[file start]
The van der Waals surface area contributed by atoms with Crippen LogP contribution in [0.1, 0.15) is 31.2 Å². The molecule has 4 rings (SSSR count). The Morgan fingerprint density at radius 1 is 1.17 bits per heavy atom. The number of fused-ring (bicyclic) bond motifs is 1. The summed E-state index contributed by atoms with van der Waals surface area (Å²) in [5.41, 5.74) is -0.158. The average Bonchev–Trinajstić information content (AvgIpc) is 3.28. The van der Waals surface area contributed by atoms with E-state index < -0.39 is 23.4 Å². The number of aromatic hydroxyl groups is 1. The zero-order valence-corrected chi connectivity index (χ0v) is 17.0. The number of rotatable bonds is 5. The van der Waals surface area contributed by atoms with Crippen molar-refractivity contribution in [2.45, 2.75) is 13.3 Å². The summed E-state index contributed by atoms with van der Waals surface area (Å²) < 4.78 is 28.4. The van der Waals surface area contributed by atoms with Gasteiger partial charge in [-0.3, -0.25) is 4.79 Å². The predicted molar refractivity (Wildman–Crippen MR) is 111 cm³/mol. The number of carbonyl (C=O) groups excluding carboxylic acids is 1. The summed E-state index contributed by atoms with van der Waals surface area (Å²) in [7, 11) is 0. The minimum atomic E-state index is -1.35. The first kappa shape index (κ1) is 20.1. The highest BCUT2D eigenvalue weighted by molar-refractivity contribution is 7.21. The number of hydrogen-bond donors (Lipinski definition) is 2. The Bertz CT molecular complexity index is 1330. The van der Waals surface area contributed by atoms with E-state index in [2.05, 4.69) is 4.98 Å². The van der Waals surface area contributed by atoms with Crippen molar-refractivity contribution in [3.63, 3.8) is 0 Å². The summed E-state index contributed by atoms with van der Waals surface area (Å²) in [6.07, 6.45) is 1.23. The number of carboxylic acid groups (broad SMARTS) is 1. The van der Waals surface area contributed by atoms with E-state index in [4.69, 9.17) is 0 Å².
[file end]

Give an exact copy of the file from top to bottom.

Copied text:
The van der Waals surface area contributed by atoms with Crippen LogP contribution in [0.1, 0.15) is 31.2 Å². The molecule has 4 rings (SSSR count). The Morgan fingerprint density at radius 1 is 1.17 bits per heavy atom. The number of fused-ring (bicyclic) bond motifs is 1. The summed E-state index contributed by atoms with van der Waals surface area (Å²) in [5.41, 5.74) is -0.158. The average Bonchev–Trinajstić information content (AvgIpc) is 3.28. The van der Waals surface area contributed by atoms with E-state index < -0.39 is 23.4 Å². The number of aromatic hydroxyl groups is 1. The zero-order valence-corrected chi connectivity index (χ0v) is 17.0. The number of rotatable bonds is 5. The van der Waals surface area contributed by atoms with Crippen molar-refractivity contribution in [2.45, 2.75) is 13.3 Å². The summed E-state index contributed by atoms with van der Waals surface area (Å²) < 4.78 is 28.4. The van der Waals surface area contributed by atoms with Gasteiger partial charge in [-0.3, -0.25) is 4.79 Å². The predicted molar refractivity (Wildman–Crippen MR) is 111 cm³/mol. The number of carbonyl (C=O) groups excluding carboxylic acids is 1. The summed E-state index contributed by atoms with van der Waals surface area (Å²) in [7, 11) is 0. The minimum atomic E-state index is -1.35. The first kappa shape index (κ1) is 20.1. The highest BCUT2D eigenvalue weighted by molar-refractivity contribution is 7.21. The number of hydrogen-bond donors (Lipinski definition) is 2. The Bertz CT molecular complexity index is 1330. The van der Waals surface area contributed by atoms with E-state index in [2.05, 4.69) is 4.98 Å². The van der Waals surface area contributed by atoms with Crippen molar-refractivity contribution in [3.63, 3.8) is 0 Å². The summed E-state index contributed by atoms with van der Waals surface area (Å²) in [6.07, 6.45) is 1.23. The number of carboxylic acid groups (broad SMARTS) is 1. The van der Waals surface area contributed by atoms with E-state index in [4.69, 9.17) is 0 Å².